The start of kindergarten marks the beginning of a child’s educational future and here in Boston we believe nothing should hinder a child’s path to success. That’s why, in 2016, and in collaboration with Boston Public Schools, we launched Boston Saves as a three-year pilot program. Our goal was to build strong career pathways by helping families of BPS kindergarteners save money for their children’s college or career training. Throughout those three years, our efforts worked. We provided children’s savings accounts to 1,600 students from eleven BPS schools for a total of $80,000.
December 1 is going to be a busy day along Centre and South streets in Jamaica Plain. There will be two tree lightings with Mayor Walsh, a JP Library Book Sale and a Boston Symphony Orchestra performance and more across the area. The 23rd Annual Mayor's Enchanted Trolley Tour are tree lightings are taking place from Nov. 30 through Dec. 2.
The Boston Cultural Council announced the second round of Opportunity Funds, and two Jamaica Plain residents are receiving grants up to $1,000. In total, the city awarded $33,500 to 34 grantees across Boston's neighborhoods. “This second round of the Opportunity Fund truly exemplifies the diverse and talented array of artists whose work touches every neighborhood of our city,” said Mayor Marty Walsh via press release. “I look forward to seeing these individuals excel in their art and enhance their communities with these grants.”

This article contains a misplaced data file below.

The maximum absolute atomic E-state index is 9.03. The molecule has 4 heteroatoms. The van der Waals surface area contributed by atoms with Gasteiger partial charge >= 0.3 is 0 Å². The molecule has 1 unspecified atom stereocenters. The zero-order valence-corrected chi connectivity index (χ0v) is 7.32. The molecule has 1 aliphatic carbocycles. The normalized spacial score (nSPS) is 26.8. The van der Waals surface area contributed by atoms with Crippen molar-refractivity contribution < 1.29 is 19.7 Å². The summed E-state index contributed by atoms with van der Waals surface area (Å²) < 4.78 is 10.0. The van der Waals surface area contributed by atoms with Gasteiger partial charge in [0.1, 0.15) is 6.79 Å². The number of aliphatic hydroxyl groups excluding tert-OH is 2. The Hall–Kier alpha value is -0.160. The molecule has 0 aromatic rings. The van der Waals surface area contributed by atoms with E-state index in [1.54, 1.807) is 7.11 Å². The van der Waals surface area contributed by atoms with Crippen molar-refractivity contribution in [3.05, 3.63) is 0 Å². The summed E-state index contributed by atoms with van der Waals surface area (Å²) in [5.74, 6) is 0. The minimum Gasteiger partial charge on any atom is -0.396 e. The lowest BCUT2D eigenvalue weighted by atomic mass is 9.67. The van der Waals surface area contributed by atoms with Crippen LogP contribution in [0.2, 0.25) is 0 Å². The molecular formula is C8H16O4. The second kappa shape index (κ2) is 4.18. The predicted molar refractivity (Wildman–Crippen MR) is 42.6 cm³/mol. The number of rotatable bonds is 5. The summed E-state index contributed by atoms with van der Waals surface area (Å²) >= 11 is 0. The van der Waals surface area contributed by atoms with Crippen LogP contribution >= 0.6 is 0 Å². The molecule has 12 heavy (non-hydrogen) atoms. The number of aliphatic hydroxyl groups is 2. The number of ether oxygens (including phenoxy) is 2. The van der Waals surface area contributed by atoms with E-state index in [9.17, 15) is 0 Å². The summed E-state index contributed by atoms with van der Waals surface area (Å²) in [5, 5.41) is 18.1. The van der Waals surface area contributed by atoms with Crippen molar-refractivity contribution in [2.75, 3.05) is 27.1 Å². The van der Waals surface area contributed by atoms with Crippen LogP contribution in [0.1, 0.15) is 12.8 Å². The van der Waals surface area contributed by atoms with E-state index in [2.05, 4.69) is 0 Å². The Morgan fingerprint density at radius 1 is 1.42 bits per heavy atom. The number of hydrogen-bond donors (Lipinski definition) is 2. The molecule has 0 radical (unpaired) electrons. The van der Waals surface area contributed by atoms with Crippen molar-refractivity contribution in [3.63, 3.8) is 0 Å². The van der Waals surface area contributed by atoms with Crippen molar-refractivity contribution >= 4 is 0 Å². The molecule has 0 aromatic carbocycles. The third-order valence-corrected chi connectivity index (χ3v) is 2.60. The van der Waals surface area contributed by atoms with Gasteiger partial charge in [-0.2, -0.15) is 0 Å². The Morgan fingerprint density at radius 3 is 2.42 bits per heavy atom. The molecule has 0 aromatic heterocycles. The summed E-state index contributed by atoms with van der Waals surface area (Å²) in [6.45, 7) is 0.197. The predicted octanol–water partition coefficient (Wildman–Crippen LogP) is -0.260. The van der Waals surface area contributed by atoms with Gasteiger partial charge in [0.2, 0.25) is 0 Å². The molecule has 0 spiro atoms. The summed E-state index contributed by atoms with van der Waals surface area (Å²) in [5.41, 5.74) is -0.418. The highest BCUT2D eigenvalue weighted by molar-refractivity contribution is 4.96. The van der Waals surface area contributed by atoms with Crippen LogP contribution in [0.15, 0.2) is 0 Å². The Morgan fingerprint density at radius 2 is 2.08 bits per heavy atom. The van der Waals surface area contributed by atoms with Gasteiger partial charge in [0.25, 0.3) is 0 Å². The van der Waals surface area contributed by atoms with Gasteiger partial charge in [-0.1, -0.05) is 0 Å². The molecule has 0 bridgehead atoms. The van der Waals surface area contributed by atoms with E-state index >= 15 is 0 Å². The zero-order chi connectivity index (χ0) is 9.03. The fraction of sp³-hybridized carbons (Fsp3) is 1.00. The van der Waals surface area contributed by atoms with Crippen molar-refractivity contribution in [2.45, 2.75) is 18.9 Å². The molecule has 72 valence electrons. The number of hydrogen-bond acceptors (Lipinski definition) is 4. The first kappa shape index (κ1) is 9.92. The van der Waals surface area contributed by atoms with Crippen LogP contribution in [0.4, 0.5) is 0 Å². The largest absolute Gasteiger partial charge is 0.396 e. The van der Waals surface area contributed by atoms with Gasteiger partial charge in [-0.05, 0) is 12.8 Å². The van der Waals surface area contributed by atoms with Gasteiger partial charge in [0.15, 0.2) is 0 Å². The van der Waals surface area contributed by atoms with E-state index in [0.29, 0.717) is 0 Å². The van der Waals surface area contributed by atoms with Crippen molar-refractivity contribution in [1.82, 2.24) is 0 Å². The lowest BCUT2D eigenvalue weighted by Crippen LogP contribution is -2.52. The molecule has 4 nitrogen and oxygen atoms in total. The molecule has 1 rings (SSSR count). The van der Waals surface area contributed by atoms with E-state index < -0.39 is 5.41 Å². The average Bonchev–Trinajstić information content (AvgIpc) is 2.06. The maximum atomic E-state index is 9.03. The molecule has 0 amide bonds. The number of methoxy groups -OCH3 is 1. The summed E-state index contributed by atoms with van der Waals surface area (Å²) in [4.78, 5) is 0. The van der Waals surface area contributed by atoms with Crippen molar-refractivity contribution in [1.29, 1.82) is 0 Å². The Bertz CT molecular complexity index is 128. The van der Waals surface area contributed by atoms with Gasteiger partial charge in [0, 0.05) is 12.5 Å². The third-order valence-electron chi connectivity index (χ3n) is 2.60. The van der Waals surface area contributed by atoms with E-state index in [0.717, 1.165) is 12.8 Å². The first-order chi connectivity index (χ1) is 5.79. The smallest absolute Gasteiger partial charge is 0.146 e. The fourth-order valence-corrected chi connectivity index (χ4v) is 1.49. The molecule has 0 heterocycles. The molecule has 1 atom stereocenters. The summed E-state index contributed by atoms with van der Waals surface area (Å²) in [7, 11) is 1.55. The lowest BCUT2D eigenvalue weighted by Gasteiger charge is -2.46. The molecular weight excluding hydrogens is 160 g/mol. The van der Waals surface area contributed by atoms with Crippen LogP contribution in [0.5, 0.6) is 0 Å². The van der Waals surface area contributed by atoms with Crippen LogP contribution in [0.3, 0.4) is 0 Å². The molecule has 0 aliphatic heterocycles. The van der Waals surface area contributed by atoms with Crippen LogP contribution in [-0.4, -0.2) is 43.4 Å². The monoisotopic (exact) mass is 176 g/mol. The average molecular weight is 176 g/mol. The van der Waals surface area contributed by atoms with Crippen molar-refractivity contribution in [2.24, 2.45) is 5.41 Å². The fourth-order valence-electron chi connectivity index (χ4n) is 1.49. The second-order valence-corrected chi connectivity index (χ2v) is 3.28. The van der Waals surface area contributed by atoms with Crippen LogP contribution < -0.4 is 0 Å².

Nancy Marks will use the grant to bring The Opioid Project to several Boston neighborhoods. The Opioid Project is a series of community-based workshops and art exhibitions highlighting "the complex social narrative of addiction while giving space and ‘voice’ to all those connected to the opioid epidemic."
If you asked anyone working today, I bet they can remember their first summer job. It might have been flipping burgers, lifeguarding at the community pool, or helping kids as a camp counselor. Growing up, everyone in my neighborhood had a summer job -- it meant independence, and extra money in your pocket. I remember my first job -- I was a doughnut finisher at the Dunkin' Donuts in Andrew Square. The work wasn’t glamorous.
From around the world and across our nation, people look to Boston for hope, for opportunity, and for a chance to build a better life. From the first immigrant who set foot on the Shawmut Peninsula to the first student from Puerto Rico who stepped into a new classroom this fall, for nearly four centuries Boston has been more than the place we share. It’s the hope we bring. It’s our determination to show a better way forward, lifting one another up along the way. This spirit has continues to remain in Boston.